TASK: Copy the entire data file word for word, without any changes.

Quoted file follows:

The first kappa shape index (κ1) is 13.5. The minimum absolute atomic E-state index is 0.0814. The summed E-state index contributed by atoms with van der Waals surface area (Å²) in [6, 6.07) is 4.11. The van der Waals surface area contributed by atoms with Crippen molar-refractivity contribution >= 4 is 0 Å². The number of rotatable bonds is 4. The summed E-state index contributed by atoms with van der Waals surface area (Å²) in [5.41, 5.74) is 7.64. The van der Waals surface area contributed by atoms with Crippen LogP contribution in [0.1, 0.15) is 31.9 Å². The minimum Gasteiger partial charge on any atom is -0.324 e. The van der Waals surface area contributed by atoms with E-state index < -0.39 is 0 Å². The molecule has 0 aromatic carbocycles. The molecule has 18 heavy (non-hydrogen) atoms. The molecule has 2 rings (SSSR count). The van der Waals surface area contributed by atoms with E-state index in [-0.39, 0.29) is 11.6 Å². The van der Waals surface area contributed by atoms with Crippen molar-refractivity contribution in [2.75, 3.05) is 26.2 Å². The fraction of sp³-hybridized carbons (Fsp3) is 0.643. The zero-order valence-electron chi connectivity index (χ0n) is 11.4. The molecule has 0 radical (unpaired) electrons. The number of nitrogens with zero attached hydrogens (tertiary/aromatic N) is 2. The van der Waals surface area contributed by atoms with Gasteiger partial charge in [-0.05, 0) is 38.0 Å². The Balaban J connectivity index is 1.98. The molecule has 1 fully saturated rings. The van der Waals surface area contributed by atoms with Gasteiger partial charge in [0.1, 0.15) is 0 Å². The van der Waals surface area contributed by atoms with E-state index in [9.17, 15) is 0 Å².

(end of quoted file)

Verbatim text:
The first kappa shape index (κ1) is 13.5. The minimum absolute atomic E-state index is 0.0814. The summed E-state index contributed by atoms with van der Waals surface area (Å²) in [6, 6.07) is 4.11. The van der Waals surface area contributed by atoms with Crippen molar-refractivity contribution >= 4 is 0 Å². The number of rotatable bonds is 4. The summed E-state index contributed by atoms with van der Waals surface area (Å²) in [5.41, 5.74) is 7.64. The van der Waals surface area contributed by atoms with Crippen LogP contribution in [0.1, 0.15) is 31.9 Å². The minimum Gasteiger partial charge on any atom is -0.324 e. The van der Waals surface area contributed by atoms with E-state index < -0.39 is 0 Å². The molecule has 0 aromatic carbocycles. The molecule has 18 heavy (non-hydrogen) atoms. The molecule has 2 rings (SSSR count). The van der Waals surface area contributed by atoms with E-state index in [-0.39, 0.29) is 11.6 Å². The van der Waals surface area contributed by atoms with Crippen molar-refractivity contribution in [2.75, 3.05) is 26.2 Å². The fraction of sp³-hybridized carbons (Fsp3) is 0.643. The zero-order valence-electron chi connectivity index (χ0n) is 11.4. The molecule has 0 radical (unpaired) electrons. The number of nitrogens with zero attached hydrogens (tertiary/aromatic N) is 2. The van der Waals surface area contributed by atoms with Gasteiger partial charge in [-0.05, 0) is 38.0 Å². The Balaban J connectivity index is 1.98. The molecule has 1 fully saturated rings. The van der Waals surface area contributed by atoms with Gasteiger partial charge in [0.1, 0.15) is 0 Å². The van der Waals surface area contributed by atoms with E-state index in [9.17, 15) is 0 Å².